The banker and philanthropist Paul Baerwald was born in Frankfurt in 1871. He immigrated to the U.S. in 1896 and soon after he started his work to benefit the Jewish community. Particularly he was treasurer and then chairman of the American Jewish Joint Distribution Committee (JDC); a member of President Roosevelt's Advisory Committee on Political Refugees; trustee and founder of the New York Foundation; trustee of the Palestine Economic Corporation; treasurer of the Wollman Foundation; and trustee and treasurer of the Soloman and Better Loeb Convalescent Home. Paul Baerwald died in New York in 1961. The Paul Baerwald School of Social Work at the Hebrew University in Jerusalem is named in his honor.
Joseph Margulies was a highly awarded American painter, etcher and lithographer. He came to the United States from Austria at an early age, then studying in New York, Paris, and Vienna. Margulies excelled in every artistic medium, such as etching, lithography or painting and established himself as perhaps the greatest portrait artist in America; he was commissioned to execute the portraits of presidents and other distinguished individuals. American museums that include his original etchings and lithographs in their permanent collections are the Metropolitan Museum, New York, Yale University, the Library of Congress and the Smithsonian Institute.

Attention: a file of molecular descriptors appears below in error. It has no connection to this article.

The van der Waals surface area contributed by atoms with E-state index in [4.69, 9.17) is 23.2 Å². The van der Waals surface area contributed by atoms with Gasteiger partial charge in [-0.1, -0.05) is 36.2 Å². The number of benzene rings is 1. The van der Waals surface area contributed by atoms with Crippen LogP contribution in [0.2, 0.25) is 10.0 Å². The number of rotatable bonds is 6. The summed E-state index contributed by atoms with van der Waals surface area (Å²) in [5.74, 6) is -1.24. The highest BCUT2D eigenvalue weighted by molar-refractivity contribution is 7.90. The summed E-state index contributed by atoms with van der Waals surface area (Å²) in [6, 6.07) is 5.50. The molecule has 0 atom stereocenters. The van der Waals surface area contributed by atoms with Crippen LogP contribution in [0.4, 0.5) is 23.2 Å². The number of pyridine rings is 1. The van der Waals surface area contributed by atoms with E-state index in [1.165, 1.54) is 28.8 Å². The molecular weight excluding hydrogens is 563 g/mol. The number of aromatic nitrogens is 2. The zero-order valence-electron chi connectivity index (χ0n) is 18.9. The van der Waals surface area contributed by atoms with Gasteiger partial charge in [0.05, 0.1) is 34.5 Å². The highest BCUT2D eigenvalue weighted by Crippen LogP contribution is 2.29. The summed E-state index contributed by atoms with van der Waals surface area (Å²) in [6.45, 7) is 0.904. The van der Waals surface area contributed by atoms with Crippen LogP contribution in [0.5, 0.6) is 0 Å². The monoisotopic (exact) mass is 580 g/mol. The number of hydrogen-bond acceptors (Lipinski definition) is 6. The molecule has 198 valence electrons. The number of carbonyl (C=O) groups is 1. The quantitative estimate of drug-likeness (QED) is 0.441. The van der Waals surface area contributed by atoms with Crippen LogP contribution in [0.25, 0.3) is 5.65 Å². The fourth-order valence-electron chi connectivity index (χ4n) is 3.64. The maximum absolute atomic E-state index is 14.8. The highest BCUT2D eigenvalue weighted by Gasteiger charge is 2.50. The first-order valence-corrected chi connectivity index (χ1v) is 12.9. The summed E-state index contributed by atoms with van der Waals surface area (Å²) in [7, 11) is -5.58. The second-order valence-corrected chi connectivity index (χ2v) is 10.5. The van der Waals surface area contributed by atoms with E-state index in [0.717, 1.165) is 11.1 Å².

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Portrait of Paul Baerwald / painted by Joseph Margulies, 1949, Leo Baeck Institute, F 001 AR 25581.